I arrived at the hospital in shackles. I’ve always been very proud of my slender ankles, but that morning, I cursed them. Before leaving the prison, the transport officers fitted me in handcuffs with a long chain around my waist attached to the manacles around my feet. I couldn’t feel them seated in the van on the way from the prison. It was only with the weight of my body that the pain began, step-by-step. When the two escorting guards walked briskly towards the fluorescent glow of the hospital entrance in the early morning darkness, I felt the manacles clamp down with every flex of my foot. I lifted the chain like a skirt as I struggled to keep up, not wanting one of them to turn and admonish me. As we passed through the automatic doors, some patients and employees watched me clank by. Others looked away.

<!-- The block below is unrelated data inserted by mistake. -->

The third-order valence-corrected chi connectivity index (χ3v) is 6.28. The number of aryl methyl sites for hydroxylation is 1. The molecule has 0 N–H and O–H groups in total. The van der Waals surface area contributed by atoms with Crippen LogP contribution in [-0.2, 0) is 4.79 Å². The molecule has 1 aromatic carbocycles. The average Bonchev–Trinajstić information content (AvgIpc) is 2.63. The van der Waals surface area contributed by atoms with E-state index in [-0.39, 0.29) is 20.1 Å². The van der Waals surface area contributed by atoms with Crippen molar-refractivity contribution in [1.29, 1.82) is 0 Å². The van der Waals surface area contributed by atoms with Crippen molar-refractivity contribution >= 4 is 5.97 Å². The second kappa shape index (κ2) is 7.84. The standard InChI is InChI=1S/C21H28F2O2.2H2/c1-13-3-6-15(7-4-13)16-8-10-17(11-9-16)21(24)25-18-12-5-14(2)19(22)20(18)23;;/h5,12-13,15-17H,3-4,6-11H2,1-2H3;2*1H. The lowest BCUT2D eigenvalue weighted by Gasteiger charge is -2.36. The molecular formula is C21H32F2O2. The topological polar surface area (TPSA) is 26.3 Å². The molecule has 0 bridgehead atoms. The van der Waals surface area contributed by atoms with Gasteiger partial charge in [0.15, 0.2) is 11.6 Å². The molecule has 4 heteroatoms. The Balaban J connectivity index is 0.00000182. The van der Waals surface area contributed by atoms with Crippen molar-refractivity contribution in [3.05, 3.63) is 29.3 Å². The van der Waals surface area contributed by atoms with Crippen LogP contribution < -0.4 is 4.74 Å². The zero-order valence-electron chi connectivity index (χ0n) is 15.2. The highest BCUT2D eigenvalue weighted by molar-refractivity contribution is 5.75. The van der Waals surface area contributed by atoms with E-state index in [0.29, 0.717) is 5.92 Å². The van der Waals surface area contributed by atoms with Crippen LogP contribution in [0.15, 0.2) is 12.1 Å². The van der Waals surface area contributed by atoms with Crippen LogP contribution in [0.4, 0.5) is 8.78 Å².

The health care system at Lee Arrendale State Prison, where I’ve been incarcerated, uses Wellpath, one of the largest for-profit health care companies for incarcerated people. Wellpath has had over 1,400 federal lawsuits filed against it for allegations such as medical malpractice, patient injury, and wrongful death. It’s a managed care organization (MCO), a type of health care provider that charges a flat price to the prison to provide care. Currently, most health care providers in America employ aspects of managed care. But in the carceral system, these models encourage dangerous cost-cutting measures. MCOs compete with each other for contracts with the state by offering the lowest monthly fees. As a result, their policies reduce both the cost and amount of care, with devastating consequences. Atlanta News First reported that in Cobb County, Georgia, an inmate in the county jail died less than 24 hours after he entered without receiving medical attention — despite jail medical staff, contractors provided by Wellpath, being aware of his medical issues. Wellpath declined to comment on the case.